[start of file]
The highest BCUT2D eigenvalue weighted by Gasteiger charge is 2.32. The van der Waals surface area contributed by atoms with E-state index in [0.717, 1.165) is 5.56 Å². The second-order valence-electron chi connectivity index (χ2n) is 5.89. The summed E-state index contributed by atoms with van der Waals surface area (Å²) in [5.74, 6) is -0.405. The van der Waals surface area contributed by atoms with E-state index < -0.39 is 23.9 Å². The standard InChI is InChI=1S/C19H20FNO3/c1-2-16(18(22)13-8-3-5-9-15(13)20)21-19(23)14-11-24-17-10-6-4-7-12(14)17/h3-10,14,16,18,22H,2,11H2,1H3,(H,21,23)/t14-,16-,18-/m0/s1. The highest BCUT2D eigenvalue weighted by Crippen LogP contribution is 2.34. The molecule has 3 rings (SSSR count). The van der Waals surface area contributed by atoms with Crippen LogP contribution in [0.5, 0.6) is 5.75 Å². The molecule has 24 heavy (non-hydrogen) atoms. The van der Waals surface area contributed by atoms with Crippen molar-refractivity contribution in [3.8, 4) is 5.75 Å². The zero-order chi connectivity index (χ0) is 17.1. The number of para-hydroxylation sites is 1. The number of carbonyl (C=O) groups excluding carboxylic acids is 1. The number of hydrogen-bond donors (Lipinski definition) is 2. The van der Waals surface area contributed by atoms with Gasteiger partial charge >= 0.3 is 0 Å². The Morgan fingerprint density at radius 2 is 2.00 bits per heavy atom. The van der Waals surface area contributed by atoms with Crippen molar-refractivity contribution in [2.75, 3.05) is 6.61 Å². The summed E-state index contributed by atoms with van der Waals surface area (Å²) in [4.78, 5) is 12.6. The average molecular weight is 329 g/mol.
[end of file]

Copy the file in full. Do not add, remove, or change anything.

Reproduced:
The highest BCUT2D eigenvalue weighted by Gasteiger charge is 2.32. The van der Waals surface area contributed by atoms with E-state index in [0.717, 1.165) is 5.56 Å². The second-order valence-electron chi connectivity index (χ2n) is 5.89. The summed E-state index contributed by atoms with van der Waals surface area (Å²) in [5.74, 6) is -0.405. The van der Waals surface area contributed by atoms with E-state index < -0.39 is 23.9 Å². The standard InChI is InChI=1S/C19H20FNO3/c1-2-16(18(22)13-8-3-5-9-15(13)20)21-19(23)14-11-24-17-10-6-4-7-12(14)17/h3-10,14,16,18,22H,2,11H2,1H3,(H,21,23)/t14-,16-,18-/m0/s1. The highest BCUT2D eigenvalue weighted by Crippen LogP contribution is 2.34. The molecule has 3 rings (SSSR count). The van der Waals surface area contributed by atoms with Crippen LogP contribution in [0.5, 0.6) is 5.75 Å². The molecule has 24 heavy (non-hydrogen) atoms. The van der Waals surface area contributed by atoms with Crippen molar-refractivity contribution in [3.8, 4) is 5.75 Å². The zero-order chi connectivity index (χ0) is 17.1. The number of para-hydroxylation sites is 1. The number of carbonyl (C=O) groups excluding carboxylic acids is 1. The number of hydrogen-bond donors (Lipinski definition) is 2. The van der Waals surface area contributed by atoms with Gasteiger partial charge >= 0.3 is 0 Å². The Morgan fingerprint density at radius 2 is 2.00 bits per heavy atom. The van der Waals surface area contributed by atoms with Crippen molar-refractivity contribution in [2.75, 3.05) is 6.61 Å². The summed E-state index contributed by atoms with van der Waals surface area (Å²) in [4.78, 5) is 12.6. The average molecular weight is 329 g/mol.